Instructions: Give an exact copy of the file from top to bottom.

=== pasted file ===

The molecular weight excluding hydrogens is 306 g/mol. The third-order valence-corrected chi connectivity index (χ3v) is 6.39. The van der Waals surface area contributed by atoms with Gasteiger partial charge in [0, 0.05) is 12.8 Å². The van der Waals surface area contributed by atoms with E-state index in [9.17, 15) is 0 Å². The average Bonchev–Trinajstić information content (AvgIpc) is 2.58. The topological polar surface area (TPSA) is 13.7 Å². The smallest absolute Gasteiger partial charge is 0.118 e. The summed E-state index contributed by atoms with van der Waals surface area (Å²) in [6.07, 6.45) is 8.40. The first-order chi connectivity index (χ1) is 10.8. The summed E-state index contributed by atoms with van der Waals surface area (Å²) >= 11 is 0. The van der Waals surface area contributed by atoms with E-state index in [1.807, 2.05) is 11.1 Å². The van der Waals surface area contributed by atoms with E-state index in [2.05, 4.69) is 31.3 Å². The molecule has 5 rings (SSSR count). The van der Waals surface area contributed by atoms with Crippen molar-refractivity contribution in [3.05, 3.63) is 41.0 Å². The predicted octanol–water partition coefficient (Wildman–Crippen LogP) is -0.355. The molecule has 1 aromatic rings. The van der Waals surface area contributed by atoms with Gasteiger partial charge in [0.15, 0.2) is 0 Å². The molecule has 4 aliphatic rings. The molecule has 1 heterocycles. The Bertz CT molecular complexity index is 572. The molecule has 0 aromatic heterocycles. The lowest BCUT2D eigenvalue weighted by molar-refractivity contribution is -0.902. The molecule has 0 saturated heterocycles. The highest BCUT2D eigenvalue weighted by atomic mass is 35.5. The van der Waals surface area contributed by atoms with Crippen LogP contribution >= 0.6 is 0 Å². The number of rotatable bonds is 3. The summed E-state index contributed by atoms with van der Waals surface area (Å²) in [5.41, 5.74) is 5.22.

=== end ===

The molecular weight excluding hydrogens is 306 g/mol. The third-order valence-corrected chi connectivity index (χ3v) is 6.39. The van der Waals surface area contributed by atoms with Gasteiger partial charge in [0, 0.05) is 12.8 Å². The van der Waals surface area contributed by atoms with E-state index in [9.17, 15) is 0 Å². The average Bonchev–Trinajstić information content (AvgIpc) is 2.58. The topological polar surface area (TPSA) is 13.7 Å². The smallest absolute Gasteiger partial charge is 0.118 e. The summed E-state index contributed by atoms with van der Waals surface area (Å²) in [6.07, 6.45) is 8.40. The first-order chi connectivity index (χ1) is 10.8. The summed E-state index contributed by atoms with van der Waals surface area (Å²) >= 11 is 0. The van der Waals surface area contributed by atoms with E-state index in [1.807, 2.05) is 11.1 Å². The van der Waals surface area contributed by atoms with E-state index in [2.05, 4.69) is 31.3 Å². The molecule has 5 rings (SSSR count). The van der Waals surface area contributed by atoms with Crippen molar-refractivity contribution in [3.05, 3.63) is 41.0 Å². The predicted octanol–water partition coefficient (Wildman–Crippen LogP) is -0.355. The molecule has 1 aromatic rings. The van der Waals surface area contributed by atoms with Gasteiger partial charge in [0.15, 0.2) is 0 Å². The molecule has 4 aliphatic rings. The molecule has 1 heterocycles. The Bertz CT molecular complexity index is 572. The molecule has 0 aromatic heterocycles. The lowest BCUT2D eigenvalue weighted by molar-refractivity contribution is -0.902. The molecule has 0 saturated heterocycles. The highest BCUT2D eigenvalue weighted by atomic mass is 35.5. The van der Waals surface area contributed by atoms with Crippen LogP contribution >= 0.6 is 0 Å². The number of rotatable bonds is 3. The summed E-state index contributed by atoms with van der Waals surface area (Å²) in [5.41, 5.74) is 5.22.